The following example shows how we can test application component that has DAO (heavy weight) dependency using jmock objects  and web layer (Controller)  using spring mock api.

public class HomeControllerTest {

	Mockery context = new JUnit4Mockery();
	//mock object : ContactDAO (using JMock)
	ContactDAOInterface contactDAO = context.mock(ContactDAOInterface.class);
	// Spring MVC controller
	HomeController cc = new HomeController();
	// mock objects (using spring mock)
	private MockHttpServletRequest request;
	private MockHttpServletResponse response;

	public void init() throws Exception
		// mock objects created
		request = new MockHttpServletRequest();
		response = new MockHttpServletResponse();

	public void HomePage() throws Exception
		// define expectations for mock object
		context.checking(new Expectations() {{
			ArrayList<ContactData> data = new ArrayList<ContactData>();
			data.add(new ContactData(1,"Abdul Aziz","07525776781"));
	        oneOf (contactDAO).getContacts(); will(returnValue(data));

		// test
		ModelAndView mav= cc.handleRequest(request, response);
		Assert.assertEquals("viewContacts", mav.getViewName());
		ArrayList<ContactData> obj=(ArrayList<ContactData>)mav.getModel().get("contacts");
		Assert.assertEquals("Abdul Aziz",obj.get(0).getName());

Spring Security: Authorization (Controlling Access) Configurations

January 23, 2010 Leave a comment

An access decision manager
is responsible for deciding whether the user has the proper privileges to access secured resources. Access decision managers are defined by the



interface AccessDecisionManager {


decide(Authentication authentication, Object object,

            ConfigAttributeDefinition config)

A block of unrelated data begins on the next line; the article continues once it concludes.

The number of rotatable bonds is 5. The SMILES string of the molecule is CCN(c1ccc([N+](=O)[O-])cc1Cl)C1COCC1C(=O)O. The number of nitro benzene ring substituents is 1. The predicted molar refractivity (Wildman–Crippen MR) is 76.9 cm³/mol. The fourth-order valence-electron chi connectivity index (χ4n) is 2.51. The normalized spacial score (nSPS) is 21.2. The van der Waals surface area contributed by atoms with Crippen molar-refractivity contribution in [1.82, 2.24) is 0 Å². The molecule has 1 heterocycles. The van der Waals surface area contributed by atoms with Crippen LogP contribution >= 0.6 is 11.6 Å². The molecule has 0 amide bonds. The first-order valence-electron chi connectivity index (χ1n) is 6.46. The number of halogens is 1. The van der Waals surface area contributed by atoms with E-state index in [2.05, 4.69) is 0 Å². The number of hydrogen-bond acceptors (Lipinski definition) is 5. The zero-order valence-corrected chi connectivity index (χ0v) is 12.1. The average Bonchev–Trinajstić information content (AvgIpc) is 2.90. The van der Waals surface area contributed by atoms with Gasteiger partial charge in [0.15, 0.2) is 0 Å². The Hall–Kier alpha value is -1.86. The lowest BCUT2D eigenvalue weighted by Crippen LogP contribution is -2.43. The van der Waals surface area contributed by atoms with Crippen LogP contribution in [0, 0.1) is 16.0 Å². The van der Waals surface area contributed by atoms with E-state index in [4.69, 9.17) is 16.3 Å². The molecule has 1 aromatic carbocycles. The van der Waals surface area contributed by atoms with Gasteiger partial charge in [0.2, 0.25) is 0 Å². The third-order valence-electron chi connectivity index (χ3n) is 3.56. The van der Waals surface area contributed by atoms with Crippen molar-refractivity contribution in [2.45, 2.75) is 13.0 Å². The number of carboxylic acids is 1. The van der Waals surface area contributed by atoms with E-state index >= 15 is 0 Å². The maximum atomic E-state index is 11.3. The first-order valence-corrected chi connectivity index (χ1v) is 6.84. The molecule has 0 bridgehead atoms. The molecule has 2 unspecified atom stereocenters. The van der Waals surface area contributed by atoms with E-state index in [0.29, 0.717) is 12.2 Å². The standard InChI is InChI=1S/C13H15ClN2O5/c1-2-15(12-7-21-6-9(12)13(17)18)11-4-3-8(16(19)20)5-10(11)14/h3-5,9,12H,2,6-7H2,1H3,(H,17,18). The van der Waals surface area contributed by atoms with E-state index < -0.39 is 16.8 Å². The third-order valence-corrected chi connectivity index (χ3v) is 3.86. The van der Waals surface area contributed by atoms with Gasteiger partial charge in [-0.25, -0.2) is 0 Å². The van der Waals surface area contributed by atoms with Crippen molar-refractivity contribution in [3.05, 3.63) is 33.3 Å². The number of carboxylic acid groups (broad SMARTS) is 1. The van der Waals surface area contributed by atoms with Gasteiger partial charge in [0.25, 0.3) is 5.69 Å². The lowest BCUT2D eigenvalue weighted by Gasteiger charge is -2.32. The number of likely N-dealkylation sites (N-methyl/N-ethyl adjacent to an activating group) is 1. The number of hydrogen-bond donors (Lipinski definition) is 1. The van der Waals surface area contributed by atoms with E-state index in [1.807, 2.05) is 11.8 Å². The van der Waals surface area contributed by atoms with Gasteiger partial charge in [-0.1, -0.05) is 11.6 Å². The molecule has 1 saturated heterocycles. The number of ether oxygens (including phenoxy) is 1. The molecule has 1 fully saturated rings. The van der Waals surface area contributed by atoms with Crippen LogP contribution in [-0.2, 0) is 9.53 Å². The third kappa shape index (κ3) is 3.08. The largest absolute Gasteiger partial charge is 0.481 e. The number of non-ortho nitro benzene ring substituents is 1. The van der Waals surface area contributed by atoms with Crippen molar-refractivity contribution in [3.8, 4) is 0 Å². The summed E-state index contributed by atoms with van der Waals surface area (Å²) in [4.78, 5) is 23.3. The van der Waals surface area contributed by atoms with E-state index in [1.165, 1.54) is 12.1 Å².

throws AccessDeniedException,


supports(ConfigAttribute attribute);

supports(Class clazz);



The decide()method is where the ultimate decision is made. If it returns without throwing an AccessDeniedException
or InsufficientAuthenticationException, access to the secured resource is granted. Otherwise, access is denied.


Decision by Voting:

Spring Security’s access decision managers are ultimately responsible for determining the access rights for an authenticated user. They poll one or more objects that vote on whether or not a user is granted access to a secured resource. Once all votes are in, the decision manager tallies the votes and arrives at its final decision.



<bean id=“accessDecisionManager” class=“”>

<property name=“decisionVoters”>


<ref bean=“roleVoter”/>





The decisionVoters property is where you provide the access decision manager with its list of voters.


<bean id=“roleVoter” class=“”/>


RoleVoter only votes when the secured resource has configuration attributes that are prefixed with ROLE_


By default, all the access decision managers deny access to a resource if all the voters abstain. However, you can override this default behavior by setting the allowIfAllAbstain
property on the access decision manager to true.

Spring Web Services

January 21, 2010 Leave a comment

Spring provides full support for standard Java web services APIs: Web services using JAX-RPC and
Web services using JAX-WS

 Spring Web Services, a solution for contract-first, document-driven web services;